After the US Capitol was stormed in early January, now a military coup followed in Myanmar. Due to their constant observation of various risk aspects, our MBI CONIAS Risk Intelligence experts were already aware of the current danger of a coup in Myanmar. The following points had caused the country's risk value to swell in recent months:
- The clear outcome of last November's parliamentary elections, in which the power-conscious military experienced a resounding and sensitive defeat;
- The failed lawsuits of the defeated military-affiliated parties because of alleged election fraud and
- The corresponding threat by the military last week.
Now the military has actually arrested leading figures of the ruling party. Among them is Nobel Peace Prize laureate and de facto head of government Aung San Suu Kyi.
Will there be violent protests?
The situation is still difficult to assess for outsiders and observers. "What worries us," says Dr. Nicolas Schwank, Chief Data Scientist for Political Risks at Michael Bauer International, "is the phase of democratization the country is currently in. The exceptionally large turnout of 70% in the parliamentary elections in November shows us that the population has taken a liking to democratic co-determination. The people may want to defend these new rights." His attention now turns to the arrested election winners. Government leader Aung San Suu Kyi, who’s still one of the most popular politicians in the country, has already called on the people to oppose the coup. "Crucial to the question of whether there will be subsequent violent resistance to the coup is how the arrested leadership will continue to behave and whether they will call for violence. However, since San Suu Kyi has become well-known and influential because of her nonviolent resistance to the military, there’s hope that bloodshed can be avoided."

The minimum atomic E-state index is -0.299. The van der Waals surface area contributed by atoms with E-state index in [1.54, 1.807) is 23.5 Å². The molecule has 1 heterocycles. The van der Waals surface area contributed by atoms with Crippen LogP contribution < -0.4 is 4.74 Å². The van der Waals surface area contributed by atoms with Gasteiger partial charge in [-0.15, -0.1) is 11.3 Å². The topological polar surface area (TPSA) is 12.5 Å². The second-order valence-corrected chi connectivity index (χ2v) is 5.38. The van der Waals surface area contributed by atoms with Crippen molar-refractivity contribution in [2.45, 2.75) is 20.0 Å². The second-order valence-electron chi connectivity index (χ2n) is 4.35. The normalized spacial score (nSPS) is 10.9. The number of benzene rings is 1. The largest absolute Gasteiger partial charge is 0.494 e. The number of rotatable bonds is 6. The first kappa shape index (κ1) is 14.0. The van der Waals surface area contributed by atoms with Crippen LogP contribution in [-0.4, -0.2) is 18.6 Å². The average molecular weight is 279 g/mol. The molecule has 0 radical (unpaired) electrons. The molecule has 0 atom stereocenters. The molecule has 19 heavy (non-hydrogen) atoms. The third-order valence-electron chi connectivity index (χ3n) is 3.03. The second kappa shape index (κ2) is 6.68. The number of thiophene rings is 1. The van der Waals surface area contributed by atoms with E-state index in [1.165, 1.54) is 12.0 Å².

What are the business risks arising from current events in Myanmar?
The risk to investments made by Western companies in recent years also cannot be definitively assessed at this time. "I currently consider the risk that Western countries will react with sanctions and trade embargoes as relatively high - also with reference to comparable cases stored in our database", Dr. Schwank continues. Despite the encapsulation during the military dictatorship in the past, Dr. Schwank currently does not see any risk of the new military government deliberately destroying production facilities or warehouses belonging to foreign investors. The military wants to present itself as the guardian of law and order. Besides, the country urgently needs foreign currency even under military rule. At the same time, the information situation is still difficult at present, and it is advisable to continue listening to the military's pronouncements very closely.
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The events at the US Capitol as well as the current military coup in Myanmar show how important election dates are for the analysis of the current political country risk. Therefore, we offer our global MBI CONIAS election calendar to all clients and interested parties.